The connection between organizational structure and strategy has always been one of the most debatable questions in business. Some specialists consider that strategy follows structure since it is necessary to know on what system the process of planning should be based. Others are convinced that structure depends on strategy because it is not possible to outline any actions without knowing to the obtaining of what purpose they are dedicated. Although structure is a significant component of reaching the organization’s goals, strategy is more important since it defines the elements of the structure.
The purpose of the paper is to analyze the key features of strategy and structure and investigate their interdependence. Upon the performed analysis, the predominance of strategy’s importance over structure will be explained. The paper consists of an introduction, a body that explains the major issues, a conclusion with a summary of the main points, and the lessons learned and recommendations.
The Connection Between Structure and Strategy
Organizational strategy is the company’s plan for reaching its mission and goals (Jia, Orzes, Sartor, & Nassimbeni, 2017). Business structure is the formal arrangement of a firm’s hierarchy (Galbraith, 2014). While these two elements are different, they are both highly important in business, each of them performing some crucial functions. Strategy is generated at the highest levels and defines the responsibilities of middle- and lower-level employees in regards to structure. Strategy involves the goals and tactics that a company plans to implement in order to reach the goals (Hrebiniak, 2013). Meanwhile, structure is used to visualize the approached with the help of which strategy will be achieved. Structure includes two crucial features. The first one is the line of authority and interaction between separate administrative departments and officers. The second element is the data that circulates through the line of authority and interaction (Kavale, 2012). Usually, structure and strategy are generated at the initial stages of business. However, it is not uncommon to alter one of these elements in the process of work if the organization’s development necessitates changes in them.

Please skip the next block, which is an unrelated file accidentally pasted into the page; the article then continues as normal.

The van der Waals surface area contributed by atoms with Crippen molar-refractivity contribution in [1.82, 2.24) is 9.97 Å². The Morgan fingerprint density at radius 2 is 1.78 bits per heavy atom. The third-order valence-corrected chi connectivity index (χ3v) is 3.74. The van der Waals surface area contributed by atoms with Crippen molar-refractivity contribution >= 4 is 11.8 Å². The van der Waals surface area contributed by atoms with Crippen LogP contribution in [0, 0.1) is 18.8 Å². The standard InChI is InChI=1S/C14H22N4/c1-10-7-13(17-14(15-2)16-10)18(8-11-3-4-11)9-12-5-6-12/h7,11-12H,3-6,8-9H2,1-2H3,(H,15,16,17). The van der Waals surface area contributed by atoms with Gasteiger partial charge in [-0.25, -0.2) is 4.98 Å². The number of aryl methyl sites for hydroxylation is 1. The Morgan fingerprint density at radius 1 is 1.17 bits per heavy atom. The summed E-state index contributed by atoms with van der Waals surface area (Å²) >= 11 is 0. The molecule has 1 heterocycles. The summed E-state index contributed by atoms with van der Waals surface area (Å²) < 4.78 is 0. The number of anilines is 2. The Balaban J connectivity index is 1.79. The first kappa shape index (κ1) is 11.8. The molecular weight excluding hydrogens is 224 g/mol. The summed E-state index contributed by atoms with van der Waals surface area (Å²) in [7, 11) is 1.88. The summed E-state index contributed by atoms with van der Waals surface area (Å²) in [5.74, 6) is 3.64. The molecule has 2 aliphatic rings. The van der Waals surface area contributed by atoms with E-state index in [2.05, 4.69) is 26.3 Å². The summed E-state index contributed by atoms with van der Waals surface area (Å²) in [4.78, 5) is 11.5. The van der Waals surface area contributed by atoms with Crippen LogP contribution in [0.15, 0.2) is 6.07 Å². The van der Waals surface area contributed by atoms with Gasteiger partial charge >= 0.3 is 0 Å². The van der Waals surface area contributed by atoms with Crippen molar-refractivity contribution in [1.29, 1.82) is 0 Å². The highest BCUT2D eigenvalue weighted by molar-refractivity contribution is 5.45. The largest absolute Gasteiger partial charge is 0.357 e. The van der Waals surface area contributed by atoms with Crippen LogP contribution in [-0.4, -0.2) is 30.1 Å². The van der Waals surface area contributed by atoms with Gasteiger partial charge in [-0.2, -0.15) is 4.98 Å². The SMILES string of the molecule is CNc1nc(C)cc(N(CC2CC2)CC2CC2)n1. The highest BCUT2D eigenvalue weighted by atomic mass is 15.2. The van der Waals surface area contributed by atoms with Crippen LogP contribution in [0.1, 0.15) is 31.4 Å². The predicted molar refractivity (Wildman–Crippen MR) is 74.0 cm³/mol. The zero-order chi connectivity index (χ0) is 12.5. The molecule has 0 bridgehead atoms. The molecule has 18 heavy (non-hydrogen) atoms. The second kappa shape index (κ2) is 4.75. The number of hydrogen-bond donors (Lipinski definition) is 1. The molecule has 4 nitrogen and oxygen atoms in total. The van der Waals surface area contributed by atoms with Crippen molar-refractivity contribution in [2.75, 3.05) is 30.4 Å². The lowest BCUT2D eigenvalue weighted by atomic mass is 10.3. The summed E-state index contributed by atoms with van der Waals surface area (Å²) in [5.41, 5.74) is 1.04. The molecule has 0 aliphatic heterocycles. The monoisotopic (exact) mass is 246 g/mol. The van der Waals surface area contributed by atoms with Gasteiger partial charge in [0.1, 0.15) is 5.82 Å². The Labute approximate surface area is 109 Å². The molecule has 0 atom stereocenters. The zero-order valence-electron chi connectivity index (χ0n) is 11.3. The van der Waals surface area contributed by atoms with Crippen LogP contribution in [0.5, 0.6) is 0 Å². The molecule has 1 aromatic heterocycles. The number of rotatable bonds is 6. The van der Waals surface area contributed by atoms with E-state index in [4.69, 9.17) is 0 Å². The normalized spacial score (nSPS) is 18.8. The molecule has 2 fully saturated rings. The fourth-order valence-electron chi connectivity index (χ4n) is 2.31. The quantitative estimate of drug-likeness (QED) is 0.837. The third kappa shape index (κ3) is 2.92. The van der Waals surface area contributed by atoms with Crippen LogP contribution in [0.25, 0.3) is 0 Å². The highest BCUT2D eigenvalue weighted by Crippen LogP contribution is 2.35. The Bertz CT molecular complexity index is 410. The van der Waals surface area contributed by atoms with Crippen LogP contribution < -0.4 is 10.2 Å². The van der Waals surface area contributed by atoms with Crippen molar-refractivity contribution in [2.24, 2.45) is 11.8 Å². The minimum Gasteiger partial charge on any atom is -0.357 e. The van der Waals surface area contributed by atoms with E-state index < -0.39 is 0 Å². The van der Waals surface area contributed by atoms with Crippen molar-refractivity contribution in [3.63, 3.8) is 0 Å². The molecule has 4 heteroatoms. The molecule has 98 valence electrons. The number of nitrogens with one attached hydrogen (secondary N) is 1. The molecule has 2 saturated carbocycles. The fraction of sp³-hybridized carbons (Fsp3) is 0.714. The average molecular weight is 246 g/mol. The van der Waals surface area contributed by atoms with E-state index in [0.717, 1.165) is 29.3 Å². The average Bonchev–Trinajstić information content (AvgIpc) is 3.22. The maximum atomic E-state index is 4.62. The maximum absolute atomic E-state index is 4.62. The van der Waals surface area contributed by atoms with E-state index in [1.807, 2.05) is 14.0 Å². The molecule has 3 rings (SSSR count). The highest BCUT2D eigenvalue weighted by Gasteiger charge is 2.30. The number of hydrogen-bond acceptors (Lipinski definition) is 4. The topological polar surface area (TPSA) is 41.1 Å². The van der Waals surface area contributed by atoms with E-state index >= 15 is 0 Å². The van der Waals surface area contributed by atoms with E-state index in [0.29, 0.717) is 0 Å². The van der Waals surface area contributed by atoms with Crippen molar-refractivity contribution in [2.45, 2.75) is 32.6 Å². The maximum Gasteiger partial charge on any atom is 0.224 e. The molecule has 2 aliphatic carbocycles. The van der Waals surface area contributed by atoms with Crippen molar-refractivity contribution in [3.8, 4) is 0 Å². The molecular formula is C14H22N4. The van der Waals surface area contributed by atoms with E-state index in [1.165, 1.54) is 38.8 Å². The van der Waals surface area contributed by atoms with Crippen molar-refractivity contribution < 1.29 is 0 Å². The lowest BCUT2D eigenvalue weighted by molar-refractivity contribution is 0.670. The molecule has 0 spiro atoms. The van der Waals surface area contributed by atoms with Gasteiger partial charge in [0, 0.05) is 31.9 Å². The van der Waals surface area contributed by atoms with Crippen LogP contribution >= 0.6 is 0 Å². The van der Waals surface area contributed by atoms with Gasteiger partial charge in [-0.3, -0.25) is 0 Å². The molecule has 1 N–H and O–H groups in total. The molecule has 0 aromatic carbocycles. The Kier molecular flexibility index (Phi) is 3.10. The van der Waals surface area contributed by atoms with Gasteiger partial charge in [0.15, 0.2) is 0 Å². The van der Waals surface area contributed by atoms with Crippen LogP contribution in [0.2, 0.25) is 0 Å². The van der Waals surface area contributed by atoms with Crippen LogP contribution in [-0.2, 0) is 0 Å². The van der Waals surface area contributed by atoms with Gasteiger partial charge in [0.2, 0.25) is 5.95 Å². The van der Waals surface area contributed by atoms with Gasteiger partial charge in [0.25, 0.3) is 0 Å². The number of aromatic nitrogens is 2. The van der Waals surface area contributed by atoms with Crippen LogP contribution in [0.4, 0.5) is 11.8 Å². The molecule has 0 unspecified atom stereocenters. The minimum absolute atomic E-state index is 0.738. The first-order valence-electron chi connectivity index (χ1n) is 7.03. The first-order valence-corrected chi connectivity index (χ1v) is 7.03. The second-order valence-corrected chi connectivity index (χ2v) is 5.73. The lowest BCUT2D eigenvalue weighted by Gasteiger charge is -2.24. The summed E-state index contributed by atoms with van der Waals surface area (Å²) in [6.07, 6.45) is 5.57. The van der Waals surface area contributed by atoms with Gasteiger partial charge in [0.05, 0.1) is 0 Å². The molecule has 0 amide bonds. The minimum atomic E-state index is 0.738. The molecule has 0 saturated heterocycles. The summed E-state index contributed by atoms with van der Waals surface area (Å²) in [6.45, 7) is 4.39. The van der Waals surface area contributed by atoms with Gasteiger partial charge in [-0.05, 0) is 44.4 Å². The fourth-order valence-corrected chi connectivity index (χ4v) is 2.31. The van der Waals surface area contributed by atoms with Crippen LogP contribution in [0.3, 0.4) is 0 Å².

The Impact of Strategy on Structure